IT saddens me greatly that I can’t write about sport in Scotland and just ignore the madness surrounding Sunday’s match at Ibrox. But to leave that aside and not mention what happened, and then ignore, too, the repeal of the Offensive Behaviour at Football and Threatening Communications Act of 2012 (OBFA) would be dereliction of duty.

I firmly believed back in my teens that The Great Divide between Catholic and Protestant in west central Scotland was only taken seriously by serious bigots on both sides, as was so superbly depicted by Peter McDougall, a man I have been privileged to know and write about, in the BBC Play for Today called Just Another Saturday, made in 1975.

Anyone who wants to know how bad sectarianism was in the 1970s in and around Glasgow should seek out a copy of Just Another Saturday and see how precisely McDougall portrays the ugliness of bigotry not to mention the horrendous violence that surrounded an Orange Walk back then.

I watched it again at the weekend, and was amazed at just how perceptive, and how violent, it was. Just Another Saturday would never get made nowadays, and some would argue that the lifestyles it portrayed are long gone.

Or are they? On Sunday we saw a sinister new development when a group of so-called Rangers supporters dressed themselves in black and marched to Ibrox, letting off flares and generally disgracing themselves and their club – the bit they don’t get - not least because of the flyer about Fenians that encouraged the march. The conduct of individuals within that group was utterly disgusting – the Goodnight Green and White banner, giving red hand, i.e. fascist salutes, and wearing black masks and balaclavas to hide their identities, as they knew fine well they would be committing criminality under OBFA.

The courage of their convictions did not extend to showing their faces. For them, football and Rangers were not the reason for their actions – they were the excuse.

At least those chanting Billy Boys and the Boys of the Old Brigade inside Ibrox weren’t faceless. In their thousands they sang, and there was an almost celebratory arrogant tone because they knew that with OBFA being repealed, they could revert to their ancient tribalistic ways.

For tribalism is the root cause of the bigotry and sectarianism that besmirches Scotland and Scottish football in particular, and though both clubs have often disavowed the sectarian elements in their support, there is no doubt that Celtic and Rangers are the tribal totems. That’s why the clubs have been latched onto by the tribe members.

Especially if you are young and easily pliable, you are seen to let down the tribe if you don’t join in the mass renditions of songs that if you sang them solo in the street would get you arrested because they are offensive – and don’t give me that historical culture nonsense because what does singing about being up to your knees in Fenian blood or praising the IRA of 100 years ago have to do with football?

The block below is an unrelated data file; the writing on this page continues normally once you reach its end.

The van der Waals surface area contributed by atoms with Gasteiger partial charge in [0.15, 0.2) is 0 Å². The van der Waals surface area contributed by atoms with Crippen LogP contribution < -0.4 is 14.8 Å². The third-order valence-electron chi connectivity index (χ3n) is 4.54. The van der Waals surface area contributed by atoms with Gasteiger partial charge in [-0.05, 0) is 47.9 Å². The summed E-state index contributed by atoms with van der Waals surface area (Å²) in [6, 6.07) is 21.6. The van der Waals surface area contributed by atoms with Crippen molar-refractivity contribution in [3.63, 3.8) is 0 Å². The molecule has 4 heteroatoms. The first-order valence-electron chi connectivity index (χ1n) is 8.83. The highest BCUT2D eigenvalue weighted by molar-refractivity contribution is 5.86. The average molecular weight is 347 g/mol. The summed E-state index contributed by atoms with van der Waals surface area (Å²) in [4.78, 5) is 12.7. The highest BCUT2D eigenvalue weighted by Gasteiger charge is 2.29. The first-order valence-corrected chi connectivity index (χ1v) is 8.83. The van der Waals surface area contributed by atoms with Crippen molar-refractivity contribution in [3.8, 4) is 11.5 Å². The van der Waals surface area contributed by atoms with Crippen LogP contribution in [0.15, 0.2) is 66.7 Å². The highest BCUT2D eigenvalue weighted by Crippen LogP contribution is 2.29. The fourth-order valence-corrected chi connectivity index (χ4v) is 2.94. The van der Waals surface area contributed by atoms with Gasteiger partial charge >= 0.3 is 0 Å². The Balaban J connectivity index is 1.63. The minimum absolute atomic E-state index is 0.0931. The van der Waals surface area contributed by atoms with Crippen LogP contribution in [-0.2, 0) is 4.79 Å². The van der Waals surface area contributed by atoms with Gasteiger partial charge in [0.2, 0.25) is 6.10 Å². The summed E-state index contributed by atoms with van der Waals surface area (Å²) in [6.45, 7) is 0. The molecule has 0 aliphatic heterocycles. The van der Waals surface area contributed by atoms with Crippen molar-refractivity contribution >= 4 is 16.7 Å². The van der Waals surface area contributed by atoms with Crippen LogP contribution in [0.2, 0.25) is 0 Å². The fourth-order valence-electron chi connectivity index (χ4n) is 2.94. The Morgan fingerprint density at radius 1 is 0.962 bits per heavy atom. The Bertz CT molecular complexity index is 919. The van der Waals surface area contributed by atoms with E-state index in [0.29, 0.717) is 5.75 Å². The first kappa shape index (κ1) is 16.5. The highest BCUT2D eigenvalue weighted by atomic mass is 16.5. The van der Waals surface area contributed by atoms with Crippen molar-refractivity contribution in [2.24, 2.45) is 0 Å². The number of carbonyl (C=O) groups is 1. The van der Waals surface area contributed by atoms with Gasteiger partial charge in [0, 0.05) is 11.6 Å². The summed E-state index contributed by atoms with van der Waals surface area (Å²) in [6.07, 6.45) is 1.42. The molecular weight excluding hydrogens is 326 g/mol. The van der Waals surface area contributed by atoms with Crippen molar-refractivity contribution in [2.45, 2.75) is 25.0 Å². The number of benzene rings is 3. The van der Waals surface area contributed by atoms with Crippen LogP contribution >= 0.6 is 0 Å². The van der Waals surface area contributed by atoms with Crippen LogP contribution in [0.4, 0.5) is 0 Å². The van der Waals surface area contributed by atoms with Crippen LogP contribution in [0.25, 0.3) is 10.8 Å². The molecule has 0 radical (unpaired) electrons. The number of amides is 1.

That is the one question those who speak about freedom of speech can never answer – when one person’s freedom to sing an offensive song clashes with another person’s human right not to be offended, which has the greater priority? And I say it again, what has all this bigotry got to do with football?

It is all too easy to dismiss members of the two tribes and I do not do so for they sincerely believe in their tribe…and they are our fellow citizens, and probably work on weekdays beside people of different religions or none and get on fine.

But we can no longer dismiss what is going on as ‘Just Another Saturday’ and pass by, not when Scotland and Scottish football is harbouring what Alex Salmond has rightly defined as an ‘ism’ to rank alongside racism, homophobia and other hate crimes.

Sectarianism has to be met head on and defeated, and that means showing the two tribes the error of their ways, by law if necessary.

The problem with sectarianism is that to be in the tribe, you have to go along with the narrative that the other side are always the bad guys.

Then to be a leader in the tribe, you have to come up with ever more daring and damaging ways of showing your tribal loyalty, such as dressing up as neo-fascist ultras or letting off green flares in a stadium.

OBFA was an attempt to attack sectarianism in football – surely no one would deny that Scottish football has such a problem – but as I have written several times, it was flawed.

As a democrat, and an SNP member, I accept that it is going to be repealed. That doesn’t stop me thinking the repeal is a huge mistake as it clearly has sent out the wrong signal to some people who are perhaps not so much interested in political nuances and can now be tribalistic without fear of conviction – does anyone think Sunday’s developments weren’t connected to the repeal?

It would be better to await Lord Bracadale’s review of hate crime, but the other parties want to repeal the Act and that is democracy at work. So be it.

Of course all the trouble down the years could have been avoided if the Scottish Football Association enforced its rules which – as per FIFA’s overall laws – bar political and religious chants, song and displays in connection with football.

But the SFA taking on Rangers and Celtic, not to mention other clubs where sectarian, racist and other hate-filled behaviours are common?

Don’t make me laugh.